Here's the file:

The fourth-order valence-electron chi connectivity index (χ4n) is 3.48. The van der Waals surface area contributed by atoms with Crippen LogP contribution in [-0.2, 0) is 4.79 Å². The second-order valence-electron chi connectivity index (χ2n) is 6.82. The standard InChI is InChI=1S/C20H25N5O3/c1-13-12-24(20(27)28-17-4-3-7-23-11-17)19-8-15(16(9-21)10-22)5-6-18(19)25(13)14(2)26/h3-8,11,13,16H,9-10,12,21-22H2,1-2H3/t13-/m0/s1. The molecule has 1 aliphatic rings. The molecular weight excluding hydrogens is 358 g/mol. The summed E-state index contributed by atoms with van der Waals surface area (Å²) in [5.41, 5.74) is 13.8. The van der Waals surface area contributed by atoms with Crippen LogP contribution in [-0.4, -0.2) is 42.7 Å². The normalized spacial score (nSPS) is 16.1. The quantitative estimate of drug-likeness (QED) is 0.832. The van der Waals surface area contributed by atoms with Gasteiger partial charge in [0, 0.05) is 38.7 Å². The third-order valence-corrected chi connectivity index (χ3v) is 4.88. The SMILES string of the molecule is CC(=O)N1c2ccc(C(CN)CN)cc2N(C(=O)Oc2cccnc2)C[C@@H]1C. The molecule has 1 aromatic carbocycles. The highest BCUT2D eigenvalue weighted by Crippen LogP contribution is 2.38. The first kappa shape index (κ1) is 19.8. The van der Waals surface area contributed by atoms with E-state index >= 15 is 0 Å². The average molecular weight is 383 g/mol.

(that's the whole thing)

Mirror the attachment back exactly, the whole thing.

The fourth-order valence-electron chi connectivity index (χ4n) is 3.48. The van der Waals surface area contributed by atoms with Crippen LogP contribution in [-0.2, 0) is 4.79 Å². The second-order valence-electron chi connectivity index (χ2n) is 6.82. The standard InChI is InChI=1S/C20H25N5O3/c1-13-12-24(20(27)28-17-4-3-7-23-11-17)19-8-15(16(9-21)10-22)5-6-18(19)25(13)14(2)26/h3-8,11,13,16H,9-10,12,21-22H2,1-2H3/t13-/m0/s1. The molecule has 1 aliphatic rings. The molecular weight excluding hydrogens is 358 g/mol. The summed E-state index contributed by atoms with van der Waals surface area (Å²) in [5.41, 5.74) is 13.8. The van der Waals surface area contributed by atoms with Crippen LogP contribution in [-0.4, -0.2) is 42.7 Å². The normalized spacial score (nSPS) is 16.1. The quantitative estimate of drug-likeness (QED) is 0.832. The van der Waals surface area contributed by atoms with Gasteiger partial charge in [0, 0.05) is 38.7 Å². The third-order valence-corrected chi connectivity index (χ3v) is 4.88. The SMILES string of the molecule is CC(=O)N1c2ccc(C(CN)CN)cc2N(C(=O)Oc2cccnc2)C[C@@H]1C. The molecule has 1 aromatic carbocycles. The highest BCUT2D eigenvalue weighted by Crippen LogP contribution is 2.38. The first kappa shape index (κ1) is 19.8. The van der Waals surface area contributed by atoms with E-state index >= 15 is 0 Å². The average molecular weight is 383 g/mol.